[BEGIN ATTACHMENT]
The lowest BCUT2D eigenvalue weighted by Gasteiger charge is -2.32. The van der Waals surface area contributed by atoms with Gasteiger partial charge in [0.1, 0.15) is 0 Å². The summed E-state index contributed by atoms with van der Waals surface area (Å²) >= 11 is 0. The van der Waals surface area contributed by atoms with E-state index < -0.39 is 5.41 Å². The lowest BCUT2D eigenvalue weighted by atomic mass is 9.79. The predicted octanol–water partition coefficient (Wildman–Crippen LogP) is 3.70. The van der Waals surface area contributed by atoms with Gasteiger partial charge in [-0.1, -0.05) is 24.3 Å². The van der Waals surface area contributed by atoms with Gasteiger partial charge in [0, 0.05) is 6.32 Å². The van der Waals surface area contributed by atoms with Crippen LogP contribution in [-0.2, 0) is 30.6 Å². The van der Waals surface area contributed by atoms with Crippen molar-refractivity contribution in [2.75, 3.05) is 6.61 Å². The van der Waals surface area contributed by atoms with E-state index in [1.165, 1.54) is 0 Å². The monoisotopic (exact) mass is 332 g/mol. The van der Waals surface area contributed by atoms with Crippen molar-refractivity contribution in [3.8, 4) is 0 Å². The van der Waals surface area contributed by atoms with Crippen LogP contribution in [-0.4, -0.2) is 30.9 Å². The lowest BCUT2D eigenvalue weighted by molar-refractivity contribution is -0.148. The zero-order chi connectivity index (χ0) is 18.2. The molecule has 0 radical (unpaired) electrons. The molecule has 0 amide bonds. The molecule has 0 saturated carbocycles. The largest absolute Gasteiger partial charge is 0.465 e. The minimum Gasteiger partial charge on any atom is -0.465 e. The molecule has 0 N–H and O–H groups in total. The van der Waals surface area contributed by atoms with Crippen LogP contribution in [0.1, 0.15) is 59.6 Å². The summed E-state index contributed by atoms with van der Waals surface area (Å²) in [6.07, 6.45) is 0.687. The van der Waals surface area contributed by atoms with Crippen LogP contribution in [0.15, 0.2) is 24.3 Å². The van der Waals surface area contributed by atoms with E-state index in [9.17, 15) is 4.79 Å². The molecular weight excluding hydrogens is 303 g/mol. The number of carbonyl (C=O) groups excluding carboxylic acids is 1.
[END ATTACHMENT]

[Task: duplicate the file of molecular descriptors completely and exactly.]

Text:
The lowest BCUT2D eigenvalue weighted by Gasteiger charge is -2.32. The van der Waals surface area contributed by atoms with Gasteiger partial charge in [0.1, 0.15) is 0 Å². The summed E-state index contributed by atoms with van der Waals surface area (Å²) >= 11 is 0. The van der Waals surface area contributed by atoms with E-state index < -0.39 is 5.41 Å². The lowest BCUT2D eigenvalue weighted by atomic mass is 9.79. The predicted octanol–water partition coefficient (Wildman–Crippen LogP) is 3.70. The van der Waals surface area contributed by atoms with Gasteiger partial charge in [-0.1, -0.05) is 24.3 Å². The van der Waals surface area contributed by atoms with Gasteiger partial charge in [0, 0.05) is 6.32 Å². The van der Waals surface area contributed by atoms with Crippen LogP contribution in [-0.2, 0) is 30.6 Å². The van der Waals surface area contributed by atoms with Crippen molar-refractivity contribution in [2.75, 3.05) is 6.61 Å². The van der Waals surface area contributed by atoms with E-state index in [1.165, 1.54) is 0 Å². The monoisotopic (exact) mass is 332 g/mol. The van der Waals surface area contributed by atoms with Crippen molar-refractivity contribution in [3.8, 4) is 0 Å². The van der Waals surface area contributed by atoms with Crippen LogP contribution in [-0.4, -0.2) is 30.9 Å². The lowest BCUT2D eigenvalue weighted by molar-refractivity contribution is -0.148. The zero-order chi connectivity index (χ0) is 18.2. The molecule has 0 radical (unpaired) electrons. The molecule has 0 amide bonds. The molecule has 0 saturated carbocycles. The largest absolute Gasteiger partial charge is 0.465 e. The minimum Gasteiger partial charge on any atom is -0.465 e. The molecule has 0 N–H and O–H groups in total. The van der Waals surface area contributed by atoms with Crippen LogP contribution in [0.1, 0.15) is 59.6 Å². The summed E-state index contributed by atoms with van der Waals surface area (Å²) in [6.07, 6.45) is 0.687. The van der Waals surface area contributed by atoms with Crippen LogP contribution in [0.15, 0.2) is 24.3 Å². The van der Waals surface area contributed by atoms with E-state index in [9.17, 15) is 4.79 Å². The molecular weight excluding hydrogens is 303 g/mol. The number of carbonyl (C=O) groups excluding carboxylic acids is 1.